Running is one of my passions, both for the exercise and the challenge of pushing my body to its limits.
A few years ago, I was on a training run with a friend who is an Ironman triathlete. He’s the real deal – sub-three-hour marathon and in the top 30% of Ironman triathletes.
At the end of our run, we were pushing hard the last half-mile. I was maxing out my pace and giving it all the juice I had. I noticed that he would surge, then back off a little, then surge again. After our run I asked what he was doing, and he explained that you can actually run faster if you surge and then take short “breaks” in your pace throughout the race, especially at the end.
This technique allows you to avoid burnout and stay mentally engaged.
This same concept applies directly to inside sales and is the genius behind “Power Hours.”
Sales managers have a natural tendency to push reps hard throughout the day. A manager who wants her reps to make 120 dials a day might push her team to make 15 dials per hour for eight hours a day.
This sustained pressure is not effective and can lead to burnout. Reps are actually more productive when you structure their schedule around the Ironman “surge, back off, surge” strategy.
If you’re leading a sales team, here are four tips to follow when organizing “Power Hours”:
1. Follow the surge, back off, surge method
During power hours, push the reps to go as hard as they can.
They should avoid list building, extensive research or nurturing activities. Don’t schedule meetings or other distractions during “Power Hours” because this time is most effective for pipeline generation – calling new prospects and setting appointments.
In one solid hour of focused prospecting, some reps can make 30 to 40 dials. But of course, you don’t just want dials for the sake of dials, so “Power Hours” should include another goal that drives business results, such as appointments set, demos set or opportunities created.
Schedule “Power Hours” in specific time blocks and then allow reps to use other times of the day to focus on value-adding activities, such as building lists, cleaning data, self-development, deal progression or follow-up. This doesn’t mean they shouldn’t make prospecting calls at other times of the day, but the majority of their prospecting efforts should be focused during “Power Hours.”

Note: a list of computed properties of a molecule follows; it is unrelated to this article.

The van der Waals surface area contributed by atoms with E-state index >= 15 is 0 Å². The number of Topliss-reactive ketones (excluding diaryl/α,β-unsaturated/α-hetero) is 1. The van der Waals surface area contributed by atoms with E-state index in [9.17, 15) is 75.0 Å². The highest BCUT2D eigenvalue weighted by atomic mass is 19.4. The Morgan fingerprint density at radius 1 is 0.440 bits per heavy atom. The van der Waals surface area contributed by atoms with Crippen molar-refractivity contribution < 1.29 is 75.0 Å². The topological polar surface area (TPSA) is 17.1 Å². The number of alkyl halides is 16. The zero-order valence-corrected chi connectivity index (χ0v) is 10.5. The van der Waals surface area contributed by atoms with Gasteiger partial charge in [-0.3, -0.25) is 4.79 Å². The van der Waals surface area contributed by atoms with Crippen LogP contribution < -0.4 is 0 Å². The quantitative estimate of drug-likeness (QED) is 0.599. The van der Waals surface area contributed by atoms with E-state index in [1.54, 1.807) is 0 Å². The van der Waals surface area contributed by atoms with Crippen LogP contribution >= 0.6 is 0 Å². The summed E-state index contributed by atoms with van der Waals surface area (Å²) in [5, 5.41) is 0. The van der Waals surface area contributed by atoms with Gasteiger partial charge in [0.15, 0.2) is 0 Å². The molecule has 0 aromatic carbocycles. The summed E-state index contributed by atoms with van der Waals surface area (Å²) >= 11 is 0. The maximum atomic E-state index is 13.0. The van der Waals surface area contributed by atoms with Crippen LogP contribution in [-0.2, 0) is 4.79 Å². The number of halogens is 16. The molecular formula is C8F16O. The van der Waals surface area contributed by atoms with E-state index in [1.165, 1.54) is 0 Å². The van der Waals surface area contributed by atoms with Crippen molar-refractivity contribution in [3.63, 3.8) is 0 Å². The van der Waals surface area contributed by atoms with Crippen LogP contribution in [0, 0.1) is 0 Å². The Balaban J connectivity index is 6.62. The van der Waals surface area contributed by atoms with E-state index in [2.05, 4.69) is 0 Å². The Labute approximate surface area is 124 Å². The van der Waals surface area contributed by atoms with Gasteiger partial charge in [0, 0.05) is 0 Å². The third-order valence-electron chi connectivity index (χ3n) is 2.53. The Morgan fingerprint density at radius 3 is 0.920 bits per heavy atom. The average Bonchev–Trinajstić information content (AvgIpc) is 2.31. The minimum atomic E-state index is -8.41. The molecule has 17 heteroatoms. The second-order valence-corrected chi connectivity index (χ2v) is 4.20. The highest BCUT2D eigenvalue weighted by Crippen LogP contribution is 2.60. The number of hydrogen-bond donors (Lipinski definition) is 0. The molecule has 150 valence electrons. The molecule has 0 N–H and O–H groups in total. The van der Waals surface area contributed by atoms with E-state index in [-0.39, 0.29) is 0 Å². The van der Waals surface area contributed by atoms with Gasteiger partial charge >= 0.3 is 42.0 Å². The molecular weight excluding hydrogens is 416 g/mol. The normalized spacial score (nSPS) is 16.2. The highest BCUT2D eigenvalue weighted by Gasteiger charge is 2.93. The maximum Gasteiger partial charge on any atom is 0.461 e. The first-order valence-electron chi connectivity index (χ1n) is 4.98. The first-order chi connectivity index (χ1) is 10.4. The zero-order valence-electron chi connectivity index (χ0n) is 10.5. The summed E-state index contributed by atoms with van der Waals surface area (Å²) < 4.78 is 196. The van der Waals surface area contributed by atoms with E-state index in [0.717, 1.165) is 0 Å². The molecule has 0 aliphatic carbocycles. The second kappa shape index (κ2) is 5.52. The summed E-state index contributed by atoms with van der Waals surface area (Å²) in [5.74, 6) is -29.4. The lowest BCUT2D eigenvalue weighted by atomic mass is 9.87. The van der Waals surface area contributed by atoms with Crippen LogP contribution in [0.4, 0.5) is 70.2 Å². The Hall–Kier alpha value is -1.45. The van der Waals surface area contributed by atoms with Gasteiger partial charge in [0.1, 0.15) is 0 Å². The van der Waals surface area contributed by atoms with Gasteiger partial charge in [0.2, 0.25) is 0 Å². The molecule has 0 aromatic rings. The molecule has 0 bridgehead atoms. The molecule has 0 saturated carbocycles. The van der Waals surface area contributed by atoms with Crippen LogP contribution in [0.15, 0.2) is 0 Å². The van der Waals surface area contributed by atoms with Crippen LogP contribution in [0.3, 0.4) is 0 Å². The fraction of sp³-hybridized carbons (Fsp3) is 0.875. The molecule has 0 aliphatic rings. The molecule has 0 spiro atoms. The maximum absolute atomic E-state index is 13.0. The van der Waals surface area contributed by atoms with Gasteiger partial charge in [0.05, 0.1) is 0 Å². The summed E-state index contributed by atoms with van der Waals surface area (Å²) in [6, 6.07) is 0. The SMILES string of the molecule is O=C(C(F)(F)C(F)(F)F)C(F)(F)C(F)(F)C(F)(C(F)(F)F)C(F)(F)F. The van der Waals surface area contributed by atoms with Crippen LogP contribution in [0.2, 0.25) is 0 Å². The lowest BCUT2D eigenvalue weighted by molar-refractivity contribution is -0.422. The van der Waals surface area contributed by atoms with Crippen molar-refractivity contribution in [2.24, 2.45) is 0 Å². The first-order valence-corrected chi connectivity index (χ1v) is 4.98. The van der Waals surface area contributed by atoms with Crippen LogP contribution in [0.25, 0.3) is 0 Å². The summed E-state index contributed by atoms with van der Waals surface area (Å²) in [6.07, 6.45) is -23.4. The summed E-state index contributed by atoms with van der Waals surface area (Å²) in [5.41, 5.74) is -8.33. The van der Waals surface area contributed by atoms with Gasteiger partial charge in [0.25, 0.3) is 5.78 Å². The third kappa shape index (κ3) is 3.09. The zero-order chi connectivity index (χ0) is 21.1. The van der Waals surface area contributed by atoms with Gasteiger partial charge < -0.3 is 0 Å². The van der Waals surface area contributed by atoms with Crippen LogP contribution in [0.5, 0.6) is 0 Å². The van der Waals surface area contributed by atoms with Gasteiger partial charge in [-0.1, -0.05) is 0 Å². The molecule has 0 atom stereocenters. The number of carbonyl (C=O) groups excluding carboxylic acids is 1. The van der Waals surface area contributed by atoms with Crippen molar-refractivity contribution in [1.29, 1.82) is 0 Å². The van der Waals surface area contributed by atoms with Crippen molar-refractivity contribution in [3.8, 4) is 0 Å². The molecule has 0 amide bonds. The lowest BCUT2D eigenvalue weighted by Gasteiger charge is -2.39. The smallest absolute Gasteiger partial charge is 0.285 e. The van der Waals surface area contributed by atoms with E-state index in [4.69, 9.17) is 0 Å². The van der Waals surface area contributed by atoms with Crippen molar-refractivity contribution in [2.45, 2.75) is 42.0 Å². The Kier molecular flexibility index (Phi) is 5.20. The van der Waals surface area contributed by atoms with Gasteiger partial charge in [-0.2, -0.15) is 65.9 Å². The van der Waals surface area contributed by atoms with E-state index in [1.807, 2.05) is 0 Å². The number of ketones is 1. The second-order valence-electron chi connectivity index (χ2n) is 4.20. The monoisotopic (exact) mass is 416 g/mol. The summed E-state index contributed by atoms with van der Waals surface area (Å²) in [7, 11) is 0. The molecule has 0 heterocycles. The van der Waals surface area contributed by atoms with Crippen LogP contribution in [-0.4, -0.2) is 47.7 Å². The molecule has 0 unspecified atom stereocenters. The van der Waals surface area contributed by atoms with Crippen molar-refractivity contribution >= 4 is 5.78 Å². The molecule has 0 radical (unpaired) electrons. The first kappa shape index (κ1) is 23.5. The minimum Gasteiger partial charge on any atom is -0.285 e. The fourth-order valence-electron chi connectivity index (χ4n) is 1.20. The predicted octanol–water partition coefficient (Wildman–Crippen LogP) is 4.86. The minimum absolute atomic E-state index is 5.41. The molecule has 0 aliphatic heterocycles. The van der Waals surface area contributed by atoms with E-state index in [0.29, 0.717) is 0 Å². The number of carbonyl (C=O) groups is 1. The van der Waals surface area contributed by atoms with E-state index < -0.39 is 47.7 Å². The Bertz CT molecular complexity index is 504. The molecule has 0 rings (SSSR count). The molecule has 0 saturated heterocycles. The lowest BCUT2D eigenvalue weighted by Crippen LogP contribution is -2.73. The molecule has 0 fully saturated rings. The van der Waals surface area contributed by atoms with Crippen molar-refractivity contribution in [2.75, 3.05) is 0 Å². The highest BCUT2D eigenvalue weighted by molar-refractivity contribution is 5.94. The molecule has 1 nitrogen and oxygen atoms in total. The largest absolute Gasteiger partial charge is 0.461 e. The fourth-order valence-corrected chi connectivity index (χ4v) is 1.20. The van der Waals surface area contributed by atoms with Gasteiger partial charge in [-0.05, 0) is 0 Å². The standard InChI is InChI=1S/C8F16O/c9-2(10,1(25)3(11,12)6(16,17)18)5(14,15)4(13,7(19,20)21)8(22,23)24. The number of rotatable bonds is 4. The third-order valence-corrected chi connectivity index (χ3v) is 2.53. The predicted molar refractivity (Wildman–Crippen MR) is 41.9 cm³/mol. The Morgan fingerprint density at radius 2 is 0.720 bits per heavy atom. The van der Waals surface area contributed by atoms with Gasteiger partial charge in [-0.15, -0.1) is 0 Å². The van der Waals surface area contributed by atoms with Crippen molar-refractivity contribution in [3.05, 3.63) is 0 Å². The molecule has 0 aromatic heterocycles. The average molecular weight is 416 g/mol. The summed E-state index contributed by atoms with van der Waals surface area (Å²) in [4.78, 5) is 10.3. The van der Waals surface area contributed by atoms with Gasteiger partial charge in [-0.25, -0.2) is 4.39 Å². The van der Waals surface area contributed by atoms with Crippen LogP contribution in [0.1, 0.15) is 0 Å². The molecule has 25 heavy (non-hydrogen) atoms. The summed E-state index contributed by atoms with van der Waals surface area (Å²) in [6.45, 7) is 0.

2. Hold ‘Power Hours’ at the best times to reach prospects
Not all hours of the day are created equal.
Across our entire customer base, the 8-10 a.m. and 3-5 p.m. blocks of the day tend to be the most effective, but that can vary by industry and company.
For example, one of our clients that calls doctors and dentists is most effective from Noon-1 p.m., when doctors are on their lunch break. Keep in mind that “Powers Hours” don’t need to be just one hour. They could be 1.5- or 2-hour blocks, but typically don’t go beyond two hours.
3. Be consistent
Don’t be afraid to make “Power Hours” part of your daily schedule.
It may be difficult at first to change sales rep behavior, but if you are consistent in pushing a power schedule, it will eventually become natural for them.
4. Gamify your ‘Power Hours’
Run individual or team competitions around your “Power Hours.”
Be creative and change up competitions to keep them fresh. Keep in mind that not every “Power Hour” needs a competition. Even just providing visibility into the results will cause reps to naturally push themselves and accomplish more than they thought they could.
Be sure to set up your reporting so you can quantify the results of each “Power Hour.” Lastly, “Power Hours” are designed to be fast and furious, and sales reps want quick feedback on their production and results.
So, scrap the old notion of a full sprint to the end of the race and use “Power Hours” to “surge, back off, surge.”
Your prospecting will be more effective and your reps will show higher production with less burnout.
Download the free ebook below to learn other tips on how to build a world-class sales development team.